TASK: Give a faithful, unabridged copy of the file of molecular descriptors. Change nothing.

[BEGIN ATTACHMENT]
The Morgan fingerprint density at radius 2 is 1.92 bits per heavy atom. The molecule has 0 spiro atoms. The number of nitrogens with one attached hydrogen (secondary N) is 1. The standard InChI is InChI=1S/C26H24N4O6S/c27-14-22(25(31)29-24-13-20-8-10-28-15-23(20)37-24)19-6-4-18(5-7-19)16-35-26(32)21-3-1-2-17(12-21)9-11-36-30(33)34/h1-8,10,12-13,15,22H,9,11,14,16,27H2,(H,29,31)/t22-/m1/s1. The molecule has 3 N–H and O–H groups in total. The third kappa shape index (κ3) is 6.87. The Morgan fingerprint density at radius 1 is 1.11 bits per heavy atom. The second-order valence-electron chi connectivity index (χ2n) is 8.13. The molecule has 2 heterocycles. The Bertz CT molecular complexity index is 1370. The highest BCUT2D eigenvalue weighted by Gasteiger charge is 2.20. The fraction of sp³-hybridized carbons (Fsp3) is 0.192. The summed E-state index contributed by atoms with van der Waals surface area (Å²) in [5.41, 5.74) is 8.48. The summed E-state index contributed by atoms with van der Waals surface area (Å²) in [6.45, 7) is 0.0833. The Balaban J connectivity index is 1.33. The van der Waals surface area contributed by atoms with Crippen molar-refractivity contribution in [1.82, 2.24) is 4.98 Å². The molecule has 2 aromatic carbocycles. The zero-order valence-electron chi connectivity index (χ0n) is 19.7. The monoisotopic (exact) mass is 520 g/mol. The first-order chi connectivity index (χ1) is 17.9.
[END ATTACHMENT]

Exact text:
The Morgan fingerprint density at radius 2 is 1.92 bits per heavy atom. The molecule has 0 spiro atoms. The number of nitrogens with one attached hydrogen (secondary N) is 1. The standard InChI is InChI=1S/C26H24N4O6S/c27-14-22(25(31)29-24-13-20-8-10-28-15-23(20)37-24)19-6-4-18(5-7-19)16-35-26(32)21-3-1-2-17(12-21)9-11-36-30(33)34/h1-8,10,12-13,15,22H,9,11,14,16,27H2,(H,29,31)/t22-/m1/s1. The molecule has 3 N–H and O–H groups in total. The third kappa shape index (κ3) is 6.87. The Morgan fingerprint density at radius 1 is 1.11 bits per heavy atom. The second-order valence-electron chi connectivity index (χ2n) is 8.13. The molecule has 2 heterocycles. The Bertz CT molecular complexity index is 1370. The highest BCUT2D eigenvalue weighted by Gasteiger charge is 2.20. The fraction of sp³-hybridized carbons (Fsp3) is 0.192. The summed E-state index contributed by atoms with van der Waals surface area (Å²) in [5.41, 5.74) is 8.48. The summed E-state index contributed by atoms with van der Waals surface area (Å²) in [6.45, 7) is 0.0833. The Balaban J connectivity index is 1.33. The van der Waals surface area contributed by atoms with Crippen molar-refractivity contribution in [1.82, 2.24) is 4.98 Å². The molecule has 2 aromatic carbocycles. The zero-order valence-electron chi connectivity index (χ0n) is 19.7. The monoisotopic (exact) mass is 520 g/mol. The first-order chi connectivity index (χ1) is 17.9.